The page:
Wireless Sensor Network, 2010, 2, 328336 doi:10.4236/wsn.2010.24044 Published Online April 2010 (http://www.SciRP.org/journal/wsn) Copyright © 2010 SciRes. WSN Very Low BitRate Video Coding by Combining H.264/AVC Standard and 2D Discrete Wavelet Transform Ali Aghagolzadeh1,2, Saeed Meshgini1, Mehdi Nooshyar1, Mehdi Aghagolzadeh1 1Faculty of Electrical and Computer Engineering, University of Tabriz, Tabriz, Iran 2Iranian Telecommunication Research Center (ITRC), Tehran, Iran Email: aghagol@tabrizu.ac.ir, saeed_meshgini@tabrizu.ac.ir, nooshyar@tabrizu.ac.ir Received October 25, 2009; revised November 11, 2009; accepted February 16, 2010 Abstract In this paper, we propose a new method for very low bitrate video coding that combines H.264/AVC stan dard and twodimensional discrete wavelet transform. In this method, first a two dimensional wavelet trans form is applied on each video frame independently to extract the low frequency components for each frame and then the low frequency parts of all frames are coded using H.264/AVC codec. On the other hand, the high frequency parts of the video frames are coded by Run Length Coding algorithm, after applying a threshold to neglect the low value coefficients. Experiments show that our proposed method can achieve bet ter ratedistortion performance at very low bitrate applications below 16 kbits/s compared to applying H.264/AVC standard directly to all frames. Applications of our proposed video coding technique include video telephony, videoconferencing, transmitting or receiving video over halfrate traffic channels of GSM networks. Keywords: Video Coding, H.264/AVC Standard, Run Length Coding, TwoDimensional Wavelet Transform 1. Introduction The demands for video transmission and delivery over both high and low bandwidth channels have been accel erated. The high bandwidth applications include digital video by satellite (DVS) and highdefinition television (HDTV). The low bandwidth applications are dominated by transmission over the Internet, where the majority of modems work at speeds below 56 kbits/s [1]. On the other hand, representing video material in a digital form requires a long number of bits. The volume of data generated by digitising a video signal is too large for the most transmission systems. This means that com pression is essential for the most digital video applica tions. An efficient and welldesigned video compression system gives very significant performance advantages for visual communication at both low and high transmis sion bandwidths. At low bandwidths, compression en ables applications that would not otherwise be possible, such as basicquality video telephony over a standard telephone connection. At high bandwidths, compression can support a much higher visual quality. Video com pression and video codecs will therefore remain a vital part of the emerging multimedia applications for the foreseeable future, allowing designers to make the most efficient use of the available transmission capacity. The development of video coding technology since 1980 has been bounded up with a series of international standards for video compression. Each of these standards supports a particular application of video coding (or a set of ap plications), such as videoconferencing and digital televi sion [2]. H.264/AVC is the newest video coding standard of the ITUT Video Coding Experts Group and the ISO/IEC Moving Picture Experts Group. The goals of this stan dardization efforts were enhanced compression effi ciency, networkfriendly video representation for both interactive (video telephony) and noninteractive (broad cast, streaming, storage and video on demand) applica tions [3]. H.264/AVC has achieved a significant im provement in ratedistortion efficiency relative to the previous standards [4]. However, H.264/AVC standard, like the previous video coding standards, results in a number of unacceptable artifacts such as blockiness when operated at very low bit rates. Hence, there is a need for new techniques to improve the coding effi ciency and produce acceptable quality of video at very low bitrate applications. In this paper, a new video compression method for very low bitrate coding is proposed. The main goal of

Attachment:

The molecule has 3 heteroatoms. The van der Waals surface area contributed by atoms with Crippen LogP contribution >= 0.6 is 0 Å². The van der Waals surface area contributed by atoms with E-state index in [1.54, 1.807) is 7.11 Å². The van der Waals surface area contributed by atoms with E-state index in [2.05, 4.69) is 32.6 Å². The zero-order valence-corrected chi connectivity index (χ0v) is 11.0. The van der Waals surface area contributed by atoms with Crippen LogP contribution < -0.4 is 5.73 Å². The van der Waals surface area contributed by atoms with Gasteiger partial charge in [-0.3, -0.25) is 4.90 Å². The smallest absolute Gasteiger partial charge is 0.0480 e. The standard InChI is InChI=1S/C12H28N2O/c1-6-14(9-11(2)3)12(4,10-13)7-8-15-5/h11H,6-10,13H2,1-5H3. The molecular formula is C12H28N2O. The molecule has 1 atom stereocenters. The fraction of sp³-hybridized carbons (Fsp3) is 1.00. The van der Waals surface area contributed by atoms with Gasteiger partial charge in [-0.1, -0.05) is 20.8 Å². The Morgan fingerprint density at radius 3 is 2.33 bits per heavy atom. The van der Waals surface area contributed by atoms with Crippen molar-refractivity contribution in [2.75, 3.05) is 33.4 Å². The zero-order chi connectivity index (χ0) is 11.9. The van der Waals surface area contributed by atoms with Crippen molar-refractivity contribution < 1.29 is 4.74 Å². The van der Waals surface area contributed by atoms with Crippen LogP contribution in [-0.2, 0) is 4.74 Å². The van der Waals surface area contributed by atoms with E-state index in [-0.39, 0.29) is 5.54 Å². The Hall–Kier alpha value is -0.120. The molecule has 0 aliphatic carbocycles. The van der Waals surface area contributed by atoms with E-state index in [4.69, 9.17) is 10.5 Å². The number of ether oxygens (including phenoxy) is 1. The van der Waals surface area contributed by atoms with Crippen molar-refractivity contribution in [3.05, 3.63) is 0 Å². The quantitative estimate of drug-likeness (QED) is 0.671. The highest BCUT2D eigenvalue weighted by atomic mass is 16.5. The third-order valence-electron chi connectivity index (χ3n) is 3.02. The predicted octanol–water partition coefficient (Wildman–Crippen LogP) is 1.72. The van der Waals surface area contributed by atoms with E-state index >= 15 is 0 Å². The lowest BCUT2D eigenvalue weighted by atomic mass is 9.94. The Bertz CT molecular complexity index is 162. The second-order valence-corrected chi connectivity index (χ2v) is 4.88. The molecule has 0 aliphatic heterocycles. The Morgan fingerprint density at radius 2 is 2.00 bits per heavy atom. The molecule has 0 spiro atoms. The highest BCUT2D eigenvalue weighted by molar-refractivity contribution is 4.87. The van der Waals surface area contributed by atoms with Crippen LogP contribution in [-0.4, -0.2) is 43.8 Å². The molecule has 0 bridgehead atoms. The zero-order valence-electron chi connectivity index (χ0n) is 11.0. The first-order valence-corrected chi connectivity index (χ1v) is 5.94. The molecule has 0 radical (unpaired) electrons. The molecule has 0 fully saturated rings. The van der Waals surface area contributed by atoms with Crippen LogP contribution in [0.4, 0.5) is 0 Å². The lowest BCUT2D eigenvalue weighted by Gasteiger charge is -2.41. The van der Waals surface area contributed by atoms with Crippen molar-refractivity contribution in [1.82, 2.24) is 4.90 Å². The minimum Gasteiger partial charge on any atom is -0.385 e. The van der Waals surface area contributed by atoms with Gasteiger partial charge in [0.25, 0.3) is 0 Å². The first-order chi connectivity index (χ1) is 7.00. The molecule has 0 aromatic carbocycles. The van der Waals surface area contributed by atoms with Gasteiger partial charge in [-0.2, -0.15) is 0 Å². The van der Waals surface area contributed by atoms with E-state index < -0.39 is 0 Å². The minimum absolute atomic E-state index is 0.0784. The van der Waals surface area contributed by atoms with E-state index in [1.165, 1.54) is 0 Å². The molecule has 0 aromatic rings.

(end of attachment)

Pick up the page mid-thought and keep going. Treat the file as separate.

A. AGHAGOLZADEH ET AL.329 this paper is enhancing the compression efficiency (ratedistortion performance) at very low bitrate appli cations (such as videoconferencing and video teleph ony). This has been achieved by combining H.264/AVC standard and twodimensional discrete wavelet trans form. Experiments show that H.264/AVC standard, like the other video coding standards, has a good capability in coding of the low frequency components (the general structure) in contents of video frames, but it has difficul ties in encoding the details of objects in video streams, like boundaries and edges. Since the techniques em ployed in this standard use only the statistical dependen cies in the video signal at a block level and do not con sider the semantic content of the video, at very low bit rates (high quantization factors) artifacts are introduced at the block boundaries. Usually these block boundaries do not correspond to physical boundaries of the moving objects and hence, visually annoying artifacts are intro duced [5]. This problem is emphasized when the objects in video frame are dislocated rapidly; i.e. when a fast motion in a video stream occurs. Depending on the num ber of quantization levels used in the coding procedure, some details of an object are eliminated. The more the number of quantization levels is decreased, the more the details are vanished. High and suddenly motions in a video stream can also lead into loss of some important information through a limited capacity channel. The sup porting idea of this paper is to combat these problems by extracting the details from a video sequence and then coding them by another scheme instead of H.264/AVC standard. This paper is organized as follows. At first in Section 2, we give some analytic discussion about wavelet trans form. The architecture of the proposed video coding sys tem is then presented in Section 3. In Section 4, com parisons are given between the experimental results ob tained by the proposed method and the original H.264 codec. The possible advantages of our proposed method in different applications are discussed in this section. Conclusions are given in Section 5. 2. Wavelet Transform Although the Fourier transform has been the mainstay of transformbased image and video processing since the late 1950s, a more recent transformation, called the wavelet transform, is now making it even easier to compress, transmit, and analyze many images and videos. Unlike the Fourier transform, whose basis functions are sinusoids, wavelet transforms are based on small waves, called wavelets, of varying frequency and limited duration. The goal of the modern wavelet research is to create a set of basis functions (or general expansion functions) and transforms that will give an informative, efficient, and useful description of a function or signal. Another central idea is that of multiresolution analysis where the decomposition of a signal is done in terms of the differ ent resolutions of details. Both the mathematics and the practical interpretations of the wavelet transform seem to be best served by using the concept of resolution to define the effects of changing scales. To do this, we will start with a scaling function rather than directly with the wavelet . After the scaling function is defined from the concept of resolu tion, the wavelet functions will be derived from it. Good reviews of the wavelet transform are given in [6] and [7]. In following, a short review and mathematical interpreta tions of the wavelet transform are given [6] and [7]. We define a set of scaling functions in terms of integer translates of the basic scaling function by 2 . kxxkk L (1) The subspace of 2 L spanned by these functions is defined as 0k k V Spanx (2) for all integers k, k . This means that 0 for any . kk k xax fxV (3) One can generally increase the size of the subspace spanned by changing the spatial scale of the scaling func tions. A twodimensional family of functions is gener ated from the basic scaling function by scaling and trans lation by 2 ,22 jj jk xk (4) whose span over is k , 2j jk jk kk V SpanxSpanx (5) for all integers k . This means that if j xV , then it can be expressed as 2 j k k . xaxk (6) For , the span can be larger since 0j ,jk 0 be comes narrower and is translated into smaller steps. It, therefore, can represent finer details. For, j ,jk is wider and is translated into larger steps. So these wider scaling functions can represent only coarse in formation, and the size of the space they span is smaller. In order to follow our intuitive ideas of scale or resolu tion, we formulate the basic requirements of multireso lution analysis (MRA) by requiring nested spanned spaces as Copyright © 2010 SciRes. WSN